June 23, 2013
June 23, 2013
June 26, 2013
K-12 & Pre-College Engineering
23.464.1 - 23.464.16
Effective Engineering Activities for Out-of-School Time (research to practice)In recent years, interest in the use of STEM programming in out-of-school time (OST) settingshas grown rapidly. OST policy organizations, such as the National Afterschool Association andthe Afterschool Alliance, have publicly expressed a need to include quality STEM activities inOST. At the same time, OST educators have expressed excitement about the types of hands-on,creative opportunities supported by STEM and have started searching for STEM curricularmaterials appropriate to the children and structures of their programs. This concurrent top-downand bottom-up support provides a strong foundation for introducing STEM activities, but thecriteria, constraints, and opportunities of OST programs necessitate development of curriculadesigned specifically for this unique environment. This paper will follow the initial testing,evaluation, and redesign of two engineering units developed for OST programs serving 3rd-5thgrade children.Testing and evaluation of this curriculum informed the development of the following designbeliefs for successful OST engineering curricula and related learning outcomes for programparticipants.Kids will best learn engineering when they: • engage in activities that are fun, exciting, and connect to the world in which they live. • choose their path through open-ended challenges that have multiple solutions. • have the opportunity to succeed in engineering challenges. • communicate and collaborate in innovative, active, problem solving.Kids will learn that: • they can use the Engineering Design Process to help solve problems. • engineers design technologies to help people and solve problems. • they have talent and potential for designing and improving technologies. • they, too, can be engineers.Iterative testing and the use of several formative evaluation instruments also designedspecifically for OST have helped to guide the creation of this new engineering curriculum.Ensuring that all children participating in the curriculum are being positively affected is a maingoal of the formative assessment being conducted. While a wide cross-section of children attendsOST programs, the highly diverse population served in many programs provides an opportunityto reach groups often underrepresented in engineering. Across the country, over 40% ofafterschool programs serve a majority of minority youth. Data from the National HouseholdEducation Survey (NHES) indicates that African American and Latino youth are more likely toparticipate in OST programs than white youth. Thus, including engineering curricula in OSTprograms helps to introduce new demographic groups to engineering practices, skills, and careeropportunities.Evaluation results, which will be presented in the paper, suggest that participating children arehaving fun engaging in the activities, are confident in their use of the engineering practicesduring design challenges, and are more interested in careers in engineering.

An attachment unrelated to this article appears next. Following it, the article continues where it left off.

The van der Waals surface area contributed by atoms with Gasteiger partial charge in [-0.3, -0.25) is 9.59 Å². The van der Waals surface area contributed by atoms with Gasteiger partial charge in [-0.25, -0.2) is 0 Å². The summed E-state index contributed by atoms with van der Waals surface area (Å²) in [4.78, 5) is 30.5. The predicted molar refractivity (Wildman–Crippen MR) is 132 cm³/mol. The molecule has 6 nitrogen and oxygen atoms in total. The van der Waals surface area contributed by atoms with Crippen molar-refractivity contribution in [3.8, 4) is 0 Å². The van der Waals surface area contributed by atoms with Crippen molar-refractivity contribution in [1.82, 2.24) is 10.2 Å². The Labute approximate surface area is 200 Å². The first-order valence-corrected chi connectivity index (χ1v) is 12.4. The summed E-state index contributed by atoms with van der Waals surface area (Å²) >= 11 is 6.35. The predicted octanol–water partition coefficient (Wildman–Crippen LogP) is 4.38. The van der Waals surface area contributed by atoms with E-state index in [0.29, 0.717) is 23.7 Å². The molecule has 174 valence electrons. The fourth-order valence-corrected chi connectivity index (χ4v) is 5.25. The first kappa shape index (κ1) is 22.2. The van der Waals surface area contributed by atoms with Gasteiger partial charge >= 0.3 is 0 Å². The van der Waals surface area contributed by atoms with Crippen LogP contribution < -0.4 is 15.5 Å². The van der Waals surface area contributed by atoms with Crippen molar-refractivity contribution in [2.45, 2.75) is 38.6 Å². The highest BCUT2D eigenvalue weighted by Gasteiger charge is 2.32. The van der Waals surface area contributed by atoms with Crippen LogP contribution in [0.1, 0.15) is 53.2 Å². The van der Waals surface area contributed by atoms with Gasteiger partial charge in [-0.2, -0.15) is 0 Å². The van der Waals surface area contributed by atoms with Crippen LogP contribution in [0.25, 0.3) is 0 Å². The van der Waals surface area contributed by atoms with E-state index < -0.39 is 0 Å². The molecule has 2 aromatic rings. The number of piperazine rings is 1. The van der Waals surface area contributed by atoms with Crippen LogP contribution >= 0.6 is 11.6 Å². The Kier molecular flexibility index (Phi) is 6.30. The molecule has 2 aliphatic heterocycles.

Higgins, M., & Hertel, J. (2013, June), Effective Engineering Activities for Out-of-School Time (research to practice) Paper presented at 2013 ASEE Annual Conference & Exposition, Atlanta, Georgia. 10.18260/1-2--19478
ASEE holds the copyright on this document. It may be read by the public free of charge. Authors may archive their work on personal websites or in institutional repositories with the following citation: © 2013 American Society for Engineering Education. Other scholars may excerpt or quote from these materials with the same citation. When excerpting or quoting from Conference Proceedings, authors should, in addition to noting the ASEE copyright, list all the original authors and their institutions and name the host city of the conference. - Last updated April 1, 2015